Ruchir is the Co-Founder and CEO of CollegeDekho which is one of India’s fastest growing Ed-Tech startups. CollegeDekho is connecting students to colleges and universities from across geographies with the latest information on admissions, entrance tests, infrastructure, courses and careers. The startup aims at institutionalizing students counselling in India and thus far has counselled over four million students in just six years of its inception. Ruchir has 20 + years of experience in internet start-ups, technology and media domains. Ruchir did his Mechanical Engineering from Visvesvaraya National Institute of Technology in 2001 and went to the Indian School of Business for PGP in Information Technology and Finance. He has worked with TechM as a Manager and led Sales Operations for Shine.com, India’s premier job portal, managing 200+ sales executives across 10 locations. Ruchir founded HTCampus.com in 2010 targeting the education advertising and admissions services market.
The Indian education market is expected to grow 2X to $225 billion by FY25 at 14 per cent CAGR over FY20-25 as per an IVC and PGA Labs report titled ‘The Great Un-Lockdown: Indian EdTech’. In fact, the Ministry of Human Resource Development has estimated that India’s EdTech expenditure would reach $10 trillion by 2030.
With such high stakes, the Indian education ecosystem is actually one of the world’s largest democratic educational eco systems! While the government is investing in the creation of numerous HEI’s, the gap in the ratio of seats in good HEI’s compared to the ratio of students seeking admission is high.
So, where is the problem? Is India’s primary education behind the fact that most students do not make the cut or is it the huge discrepancy in our education system to which the students are the ultimate victims?
Every year, nearly 10 million students graduate class 12th across central and state boards. The unrealistic cutoffs and high competition makes it a tough call for students to secure admission in the highly acclaimed government-backed institutions like Delhi University, Mumbai University, IITs, NITs, IIITs, NLUs, AIIMS, IHMs, etc., that have only 0.17 million (1.7 lakh) seats on offer. As a result of that, only a few meritorious students are able to grab seats in the courses of their choice, while the majority is left to fend for themselves. Where do they go?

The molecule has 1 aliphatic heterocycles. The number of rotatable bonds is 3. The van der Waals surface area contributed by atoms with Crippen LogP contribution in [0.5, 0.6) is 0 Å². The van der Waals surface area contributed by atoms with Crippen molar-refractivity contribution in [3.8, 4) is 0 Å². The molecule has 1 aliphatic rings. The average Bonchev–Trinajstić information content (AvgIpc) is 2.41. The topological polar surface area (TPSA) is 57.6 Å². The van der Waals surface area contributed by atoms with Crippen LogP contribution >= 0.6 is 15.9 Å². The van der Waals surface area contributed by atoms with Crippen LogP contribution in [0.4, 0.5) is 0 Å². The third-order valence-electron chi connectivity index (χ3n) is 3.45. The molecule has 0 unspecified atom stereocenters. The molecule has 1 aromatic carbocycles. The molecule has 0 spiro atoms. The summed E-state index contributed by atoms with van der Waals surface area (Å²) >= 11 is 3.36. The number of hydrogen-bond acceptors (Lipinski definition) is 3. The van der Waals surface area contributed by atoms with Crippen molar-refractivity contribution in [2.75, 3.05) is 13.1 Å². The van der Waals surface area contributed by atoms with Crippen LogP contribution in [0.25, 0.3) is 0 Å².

Well, a lot of them look at other public and state universities or standalone institutions where they can find affordable education coupled with highly qualified faculty but may have to compromise on the infrastructural facilities and limited modes of learning available for them.
And it is here that the private education sector has taken over. And this can be validated by the fact in the growth of private educational institutes across India who have catered to the ultimate need of making higher education accessible to the masses. Many private colleges and universities in India, through their industrial collaborations and efforts to meet global standards, are continuously providing students with the necessary exposure through practical learning methods with an aim to produce global leaders. Private setups like BITS Pilani, VIT University have even featured in the top 1200 in QS Rankings 2022 that were released recently.
But on the flip side, there also exists private set-ups offering education that are either bogus or expensive as compared to the government institutes. So students seeking admission need to be extra-cautious while choosing the right college. With so many options available to students, it is but natural to be confused on the right college to choose. Given the lack of any central guidance system, the new-age ed-tech platforms are making use of this (in)opportunity to help students in their higher education journey.